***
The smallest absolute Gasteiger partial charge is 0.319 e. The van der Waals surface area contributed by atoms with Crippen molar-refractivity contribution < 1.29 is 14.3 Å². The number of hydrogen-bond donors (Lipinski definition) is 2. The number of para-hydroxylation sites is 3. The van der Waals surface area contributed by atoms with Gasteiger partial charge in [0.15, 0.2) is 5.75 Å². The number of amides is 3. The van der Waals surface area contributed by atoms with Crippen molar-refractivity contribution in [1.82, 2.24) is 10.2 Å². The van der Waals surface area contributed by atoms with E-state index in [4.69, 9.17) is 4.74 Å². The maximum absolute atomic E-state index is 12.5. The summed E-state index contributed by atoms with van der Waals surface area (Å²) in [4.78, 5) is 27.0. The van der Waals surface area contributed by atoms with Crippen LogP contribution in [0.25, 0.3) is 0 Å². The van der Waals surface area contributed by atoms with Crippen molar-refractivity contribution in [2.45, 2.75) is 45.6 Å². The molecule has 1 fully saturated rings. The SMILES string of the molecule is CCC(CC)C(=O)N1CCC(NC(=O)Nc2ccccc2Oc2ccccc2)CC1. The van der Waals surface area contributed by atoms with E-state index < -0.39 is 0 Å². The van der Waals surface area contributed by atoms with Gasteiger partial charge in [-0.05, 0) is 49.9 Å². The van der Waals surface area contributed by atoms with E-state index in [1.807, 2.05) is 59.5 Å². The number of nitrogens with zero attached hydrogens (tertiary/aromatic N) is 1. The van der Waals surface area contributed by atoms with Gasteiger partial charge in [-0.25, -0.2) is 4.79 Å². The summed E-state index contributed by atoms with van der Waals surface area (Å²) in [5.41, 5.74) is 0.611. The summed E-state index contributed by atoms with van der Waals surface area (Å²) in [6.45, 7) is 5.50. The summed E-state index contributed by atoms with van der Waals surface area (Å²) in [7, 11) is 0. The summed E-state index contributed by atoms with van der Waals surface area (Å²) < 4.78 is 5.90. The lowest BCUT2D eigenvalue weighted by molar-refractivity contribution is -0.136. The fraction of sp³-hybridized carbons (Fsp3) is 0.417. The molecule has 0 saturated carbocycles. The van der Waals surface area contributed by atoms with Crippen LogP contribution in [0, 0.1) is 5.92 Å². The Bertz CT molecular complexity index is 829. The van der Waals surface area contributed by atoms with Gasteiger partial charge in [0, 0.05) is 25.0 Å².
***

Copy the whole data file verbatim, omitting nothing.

The smallest absolute Gasteiger partial charge is 0.319 e. The van der Waals surface area contributed by atoms with Crippen molar-refractivity contribution < 1.29 is 14.3 Å². The number of hydrogen-bond donors (Lipinski definition) is 2. The number of para-hydroxylation sites is 3. The van der Waals surface area contributed by atoms with Gasteiger partial charge in [0.15, 0.2) is 5.75 Å². The number of amides is 3. The van der Waals surface area contributed by atoms with Crippen molar-refractivity contribution in [1.82, 2.24) is 10.2 Å². The van der Waals surface area contributed by atoms with E-state index in [4.69, 9.17) is 4.74 Å². The maximum absolute atomic E-state index is 12.5. The summed E-state index contributed by atoms with van der Waals surface area (Å²) in [4.78, 5) is 27.0. The van der Waals surface area contributed by atoms with Crippen LogP contribution in [0.25, 0.3) is 0 Å². The van der Waals surface area contributed by atoms with Crippen molar-refractivity contribution in [2.45, 2.75) is 45.6 Å². The molecule has 1 fully saturated rings. The SMILES string of the molecule is CCC(CC)C(=O)N1CCC(NC(=O)Nc2ccccc2Oc2ccccc2)CC1. The van der Waals surface area contributed by atoms with E-state index < -0.39 is 0 Å². The van der Waals surface area contributed by atoms with Gasteiger partial charge in [-0.05, 0) is 49.9 Å². The van der Waals surface area contributed by atoms with E-state index in [1.807, 2.05) is 59.5 Å². The number of nitrogens with zero attached hydrogens (tertiary/aromatic N) is 1. The van der Waals surface area contributed by atoms with Gasteiger partial charge in [-0.25, -0.2) is 4.79 Å². The summed E-state index contributed by atoms with van der Waals surface area (Å²) in [5.41, 5.74) is 0.611. The summed E-state index contributed by atoms with van der Waals surface area (Å²) in [6.45, 7) is 5.50. The summed E-state index contributed by atoms with van der Waals surface area (Å²) in [7, 11) is 0. The summed E-state index contributed by atoms with van der Waals surface area (Å²) < 4.78 is 5.90. The lowest BCUT2D eigenvalue weighted by molar-refractivity contribution is -0.136. The fraction of sp³-hybridized carbons (Fsp3) is 0.417. The molecule has 0 saturated carbocycles. The van der Waals surface area contributed by atoms with Crippen LogP contribution in [0, 0.1) is 5.92 Å². The Bertz CT molecular complexity index is 829. The van der Waals surface area contributed by atoms with Gasteiger partial charge in [0, 0.05) is 25.0 Å².